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Learn how to practice self-love and kindness with these 100 self-compassion affirmations to be nicer to yourself.
Let’s be real. Self-compassion can be challenging.
We are our own worst critic. It can be tough to not judge, shame, criticize, or critique ourselves. Most often, we are way harder on ourselves than we ever would be on other people.
While having high standards for yourself can be a good thing, constantly holding yourself to an unrealistic standard of perfection will take a toll on your mental health.
This is where self-compassion comes in – and it’s essential.
What is Self-Compassion?
Self-compassion is a term most commonly connected to professor and psychology researcher Dr. Kristin Neff.
Dr. Neff is known most widely for her research, TED talk, and (incredible) book on self-compassion.
Dr. Kristin Neff’s work on self-compassion lays the foundation for this essential concept in psychology.
She notes that “having compassion for oneself is really no different than having compassion for others”. Compassion for others may come more naturally to us. We can utilize that familiar experience when implementing self-compassion into our lives.
Neff lays out 3 main elements of self-compassion to help guide our journey toward self-kindness and acceptance.
3 Main Elements of Self-Compassion by Dr. Neff
1. Self-Kindness vs. Self-Judgment
When we mess up, fail, feel pain, or otherwise struggle in life, approaching from a place of understanding and compassion is key.
Rather than judging, shaming, or criticizing yourself, making a conscious effort to give yourself grace is the first step to self-compassion.
You are human. Life doesn’t always go according to plan.
Placing pressure or being unreasonably hard on yourself only makes things worse through stress, frustration, shame, and self-criticism.
Instead, approaching with understanding, love, and compassion brings peace and lessens distress.
2. Common Humanity vs. Isolation
This principle recognizes that imperfection, mistakes, and suffering are all part of a collective shared human experience.
Without self-compassion, we may experience thoughts of “I am the only one”. This perpetuates further shame and self-judgment.
Instead, with a self-compassion approach, we can recognize imperfect is a part of being human that we all experience. (Yes, every single one of us.)
This allows you to offer yourself understanding and practice kindness rather than feeling isolated in your imperfection.
3. Mindfulness vs. Over-Identification
Dr. Kristin Neff explains this one best when she writes:
“Mindfulness is a non-judgmental, receptive mind state in which one observes thoughts and feelings as they are, without trying to suppress or deny them.
We cannot ignore our pain and feel compassion for it at the same time.
At the same time, mindfulness requires that we not be “over-identified” with thoughts and feelings, so that we are caught up and swept away by negative reactivity.” (SelfCompassion.org)
100 Gentle & Kind Affirmations for Self-Compassion
Use these self-kindness and compassion affirmations to begin speaking to yourself more kindly.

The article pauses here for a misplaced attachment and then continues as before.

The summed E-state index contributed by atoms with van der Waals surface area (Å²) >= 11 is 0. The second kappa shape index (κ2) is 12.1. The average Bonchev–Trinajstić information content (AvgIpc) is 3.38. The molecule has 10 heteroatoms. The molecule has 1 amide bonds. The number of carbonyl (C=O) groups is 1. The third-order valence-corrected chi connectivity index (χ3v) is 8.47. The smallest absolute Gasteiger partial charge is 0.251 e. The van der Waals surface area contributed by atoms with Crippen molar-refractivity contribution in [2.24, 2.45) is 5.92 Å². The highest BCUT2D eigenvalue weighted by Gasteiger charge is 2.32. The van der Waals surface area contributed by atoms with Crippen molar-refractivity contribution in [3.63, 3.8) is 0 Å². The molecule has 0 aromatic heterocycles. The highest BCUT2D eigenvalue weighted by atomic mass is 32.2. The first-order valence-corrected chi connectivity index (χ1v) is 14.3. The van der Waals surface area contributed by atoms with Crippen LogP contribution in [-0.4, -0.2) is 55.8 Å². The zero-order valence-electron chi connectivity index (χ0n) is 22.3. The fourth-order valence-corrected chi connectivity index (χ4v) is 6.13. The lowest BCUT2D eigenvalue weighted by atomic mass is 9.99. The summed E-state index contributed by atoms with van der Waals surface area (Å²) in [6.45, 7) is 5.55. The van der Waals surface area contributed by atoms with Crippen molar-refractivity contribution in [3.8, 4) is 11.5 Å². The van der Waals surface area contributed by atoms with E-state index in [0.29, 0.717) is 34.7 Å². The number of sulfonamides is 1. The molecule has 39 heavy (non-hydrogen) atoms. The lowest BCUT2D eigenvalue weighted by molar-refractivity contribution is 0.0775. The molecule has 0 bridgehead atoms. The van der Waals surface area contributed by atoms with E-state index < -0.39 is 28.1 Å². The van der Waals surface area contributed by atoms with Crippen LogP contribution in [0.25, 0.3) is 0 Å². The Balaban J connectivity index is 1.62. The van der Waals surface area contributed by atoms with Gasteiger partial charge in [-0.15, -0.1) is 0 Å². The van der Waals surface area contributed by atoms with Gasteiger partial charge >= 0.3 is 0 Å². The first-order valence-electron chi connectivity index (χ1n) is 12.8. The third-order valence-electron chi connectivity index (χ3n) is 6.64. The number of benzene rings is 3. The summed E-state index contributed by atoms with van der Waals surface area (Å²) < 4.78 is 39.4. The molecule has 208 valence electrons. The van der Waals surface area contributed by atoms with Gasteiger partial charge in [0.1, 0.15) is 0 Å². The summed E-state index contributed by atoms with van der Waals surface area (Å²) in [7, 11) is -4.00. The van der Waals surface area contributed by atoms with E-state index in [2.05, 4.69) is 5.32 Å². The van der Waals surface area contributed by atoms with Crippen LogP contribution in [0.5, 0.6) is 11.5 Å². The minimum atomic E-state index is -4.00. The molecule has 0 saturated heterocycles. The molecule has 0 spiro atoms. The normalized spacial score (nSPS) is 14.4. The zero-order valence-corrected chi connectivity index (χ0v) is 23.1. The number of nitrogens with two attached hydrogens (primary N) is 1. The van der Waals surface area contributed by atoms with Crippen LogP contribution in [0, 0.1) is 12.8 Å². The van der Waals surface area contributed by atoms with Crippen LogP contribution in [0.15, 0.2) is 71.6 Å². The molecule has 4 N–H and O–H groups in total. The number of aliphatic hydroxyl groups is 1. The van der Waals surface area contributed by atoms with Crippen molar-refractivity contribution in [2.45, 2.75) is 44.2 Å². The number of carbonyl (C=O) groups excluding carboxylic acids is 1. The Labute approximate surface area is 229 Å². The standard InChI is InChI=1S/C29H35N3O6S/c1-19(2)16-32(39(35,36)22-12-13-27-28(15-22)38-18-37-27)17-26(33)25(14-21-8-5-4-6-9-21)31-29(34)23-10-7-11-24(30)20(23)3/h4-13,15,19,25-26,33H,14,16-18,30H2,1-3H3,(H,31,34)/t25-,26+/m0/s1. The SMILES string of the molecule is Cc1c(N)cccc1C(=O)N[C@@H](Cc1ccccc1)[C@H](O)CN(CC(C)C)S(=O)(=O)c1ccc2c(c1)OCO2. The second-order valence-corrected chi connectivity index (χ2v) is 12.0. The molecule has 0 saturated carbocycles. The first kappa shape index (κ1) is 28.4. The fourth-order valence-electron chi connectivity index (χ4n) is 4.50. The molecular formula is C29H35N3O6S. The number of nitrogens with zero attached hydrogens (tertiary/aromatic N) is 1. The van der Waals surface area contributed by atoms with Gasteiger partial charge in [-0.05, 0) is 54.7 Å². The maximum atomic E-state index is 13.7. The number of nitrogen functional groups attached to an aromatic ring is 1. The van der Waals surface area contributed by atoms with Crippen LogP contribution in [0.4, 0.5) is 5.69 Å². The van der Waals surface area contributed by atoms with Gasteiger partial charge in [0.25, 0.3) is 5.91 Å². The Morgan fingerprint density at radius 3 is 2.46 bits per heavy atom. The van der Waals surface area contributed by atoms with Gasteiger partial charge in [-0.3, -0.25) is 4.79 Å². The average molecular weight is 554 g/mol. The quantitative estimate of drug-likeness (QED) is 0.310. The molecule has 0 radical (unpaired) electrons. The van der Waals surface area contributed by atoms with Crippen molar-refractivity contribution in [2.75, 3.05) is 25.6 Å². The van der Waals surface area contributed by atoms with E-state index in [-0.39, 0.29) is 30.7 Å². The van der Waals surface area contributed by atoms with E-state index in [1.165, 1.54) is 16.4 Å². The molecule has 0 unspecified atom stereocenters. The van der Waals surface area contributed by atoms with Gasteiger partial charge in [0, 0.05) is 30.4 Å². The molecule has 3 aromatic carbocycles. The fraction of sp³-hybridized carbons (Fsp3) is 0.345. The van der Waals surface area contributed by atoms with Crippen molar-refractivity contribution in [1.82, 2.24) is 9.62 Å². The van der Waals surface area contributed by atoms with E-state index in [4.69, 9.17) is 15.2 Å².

- I give myself grace.
- I am free to make mistakes.
- My imperfections are what make me human.
- I forgive myself for my mistakes.
- I can handle discomfort.
- Nobody is perfect all the time.
- I will offer myself the same grace I would give others.
- I am doing the best I can.
- It is okay to have bad days.
- I am worthy of forgiveness and understanding.
- I trust myself.
- It is okay to feel my feelings.
- I am patient with myself.
- I am learning and growing every day.
- My feelings are not facts.
- I am a work in progress.
- I am doing my best
- Mistakes are not moral failures.
- I give myself permission to fail.
- I know that mistakes are a part of being human.
- My feelings are valid.
- I am not alone in my emotions.
- I am enough – no matter what.
- Trusting myself comes naturally.
- I am committed to showing myself compassion and kindness.
- I can treat myself like I would treat others.
- My worth is not tied to my achievements.
- I don’t have to do it all.
- I can take time to rest.
- My quirks are what make me special.
- I accept all parts of myself.
- I can learn to love all parts of myself.
- Mistakes happen and I can handle them without self-judgment.
- I know that I am safe to make mistakes.
- I am lovable, no matter what.
- Self-care is essential to my health, not selfish.
- I can speak to myself like I’d speak to a child – with love and compassion.
- I know that life is hard sometimes and I will give myself grace when it is.
- Struggle is a natural human experience – I know I will be okay.
- I can get comfortable being uncomfortable.
- I trust myself to make the best decisions I can.
- Self-compassion is a muscle I am strengthening.
- I am a work in progress – and I am lovable at every stage.
- I am capable of making good decisions.
- My humanness is not something to feel ashamed of.
- I can do hard things.
- I have faith in my skills and abilities.
- Even when I slip up, I know I did my best.
- I trust myself to handle the challenges life throws at me.
- I know my intentions are pure and good.
- Accidents happen and I will make it through.
- I am a wonderful person.
- I am great at my job.